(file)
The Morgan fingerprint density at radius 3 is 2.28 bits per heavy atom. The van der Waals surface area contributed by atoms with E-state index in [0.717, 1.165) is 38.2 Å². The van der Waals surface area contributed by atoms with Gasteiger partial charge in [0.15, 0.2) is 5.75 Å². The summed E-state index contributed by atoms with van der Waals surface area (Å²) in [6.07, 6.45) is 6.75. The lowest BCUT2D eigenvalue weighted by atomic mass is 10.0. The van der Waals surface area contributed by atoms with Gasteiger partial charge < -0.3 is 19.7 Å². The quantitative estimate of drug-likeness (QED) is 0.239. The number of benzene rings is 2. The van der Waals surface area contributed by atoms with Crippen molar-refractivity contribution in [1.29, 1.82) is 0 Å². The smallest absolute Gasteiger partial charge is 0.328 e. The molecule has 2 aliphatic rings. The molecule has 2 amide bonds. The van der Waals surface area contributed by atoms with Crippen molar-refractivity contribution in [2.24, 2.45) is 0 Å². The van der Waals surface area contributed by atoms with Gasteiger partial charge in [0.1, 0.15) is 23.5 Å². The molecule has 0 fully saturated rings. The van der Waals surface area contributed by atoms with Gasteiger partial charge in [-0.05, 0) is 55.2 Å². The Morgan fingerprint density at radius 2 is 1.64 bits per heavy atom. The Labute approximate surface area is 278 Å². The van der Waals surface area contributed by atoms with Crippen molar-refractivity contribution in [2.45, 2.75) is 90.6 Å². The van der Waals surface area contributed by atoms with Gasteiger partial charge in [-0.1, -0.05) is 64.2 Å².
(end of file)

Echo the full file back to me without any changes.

The Morgan fingerprint density at radius 3 is 2.28 bits per heavy atom. The van der Waals surface area contributed by atoms with E-state index in [0.717, 1.165) is 38.2 Å². The van der Waals surface area contributed by atoms with Gasteiger partial charge in [0.15, 0.2) is 5.75 Å². The summed E-state index contributed by atoms with van der Waals surface area (Å²) in [6.07, 6.45) is 6.75. The lowest BCUT2D eigenvalue weighted by atomic mass is 10.0. The van der Waals surface area contributed by atoms with Gasteiger partial charge < -0.3 is 19.7 Å². The quantitative estimate of drug-likeness (QED) is 0.239. The number of benzene rings is 2. The van der Waals surface area contributed by atoms with Crippen molar-refractivity contribution in [1.29, 1.82) is 0 Å². The smallest absolute Gasteiger partial charge is 0.328 e. The molecule has 2 aliphatic rings. The molecule has 2 amide bonds. The van der Waals surface area contributed by atoms with Crippen molar-refractivity contribution in [2.24, 2.45) is 0 Å². The van der Waals surface area contributed by atoms with Gasteiger partial charge in [0.1, 0.15) is 23.5 Å². The molecule has 0 fully saturated rings. The van der Waals surface area contributed by atoms with Gasteiger partial charge in [-0.05, 0) is 55.2 Å². The Morgan fingerprint density at radius 2 is 1.64 bits per heavy atom. The Labute approximate surface area is 278 Å². The van der Waals surface area contributed by atoms with Crippen molar-refractivity contribution in [2.45, 2.75) is 90.6 Å². The van der Waals surface area contributed by atoms with Gasteiger partial charge in [-0.1, -0.05) is 64.2 Å².